Lending a hand, finding a smile
Join Alberta Health Services as we celebrate National Volunteers week, April 15 – 21.
Have a volunteer who has inspired, uplifted or supported you? Post a comment on [email protected].
Like all of us, my name is my first identifier; it distinguishes me from you, it’s what I respond to when called, and my family connection.
Also like all of us, the titles connected to my name have changed, evolving over the course of my life in equal step as time marches me forward into different roles.
Son, husband, father, immigrant, chef, RCMP officer and friend.
For the past twenty years, one title I am particularly proud of has remained – volunteer.
While the volunteer title has remained, the roles I have been involved with have varied - shifting from volunteer work preforming Red Serge duties and teaching the DARE program (Drug Abuse Resistance Education) to grade five students during my career with the RCMP - to my role today as a facilitator for the Alberta Health Services Red Deer Hospital bereavement program.
My current volunteer role is a natural fit, blending my training and position as victim services coordinator with the RCMP together with my experience of significant personal loss in my own family - father, mother, sister, two brothers, friends and colleague - that have punctuated moments throughout my life.
Offered at the Red Deer Hospital, the bereavement program runs over eight weeks and discusses various topics like identifying stress relievers, family dynamics and moving forward. All topics are discussed in a safe and healing environment, and we offer resources and exercises to support each discussion. For our participants the program is a safe space to process the different stages of grief, and a unique opportunity for bonding, learning and healing while hearing each other’s stories and experiences with loss.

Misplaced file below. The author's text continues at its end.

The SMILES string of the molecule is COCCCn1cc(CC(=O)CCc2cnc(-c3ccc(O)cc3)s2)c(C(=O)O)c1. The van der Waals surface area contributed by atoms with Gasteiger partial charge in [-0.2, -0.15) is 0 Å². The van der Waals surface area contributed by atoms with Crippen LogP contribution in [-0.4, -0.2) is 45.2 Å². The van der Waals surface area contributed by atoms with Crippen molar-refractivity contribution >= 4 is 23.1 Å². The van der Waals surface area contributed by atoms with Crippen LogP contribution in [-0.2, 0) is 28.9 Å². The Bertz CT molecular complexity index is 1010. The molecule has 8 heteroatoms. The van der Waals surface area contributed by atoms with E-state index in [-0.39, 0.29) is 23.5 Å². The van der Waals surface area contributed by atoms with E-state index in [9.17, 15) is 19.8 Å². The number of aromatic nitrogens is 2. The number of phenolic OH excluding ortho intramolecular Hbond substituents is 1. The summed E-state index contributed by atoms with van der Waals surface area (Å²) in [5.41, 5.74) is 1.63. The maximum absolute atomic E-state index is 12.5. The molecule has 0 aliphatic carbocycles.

As a volunteer facilitator, this program is my chance to lend comfort, support, and help to those currently experiencing the deep pain of losing a loved one.
While it can be emotionally difficult, this program is also rewarding. I have watched with pride as an individual unable to laugh or smile on week one, be the same person leaving on week eight able to crack a joke or offer a soft smile in response to a funny moment.
To the rest of the world, this might not seem like a big win, but it truly is. It’s a positive shift towards healing, peace and happiness – a true success story - and for me, it’s a powerful, inspiring moment.
Besides my role as a facilitator, I also do volunteer work as a home care community visitor. This role connects with me patients and seniors who require extra assistance with medical appointments, grocery shopping, fixing simple things in their rooms – like the TV, hanging pictures or packing – and just simple socializing.
While I mentioned that volunteering is a title I am proud to hold, it’s so much more than that. It’s my chance to help others who are struggling or simply need a person to talk to. It’s also my way to give back to the community who offered support for myself and my family during difficult times. I am grateful for all of my experiences as volunteer and look forward to many more years of volunteering to come.
Want to find out more about volunteering at an AHS site or facility in your community? Check out the Volunteers page on the AHS website for more information.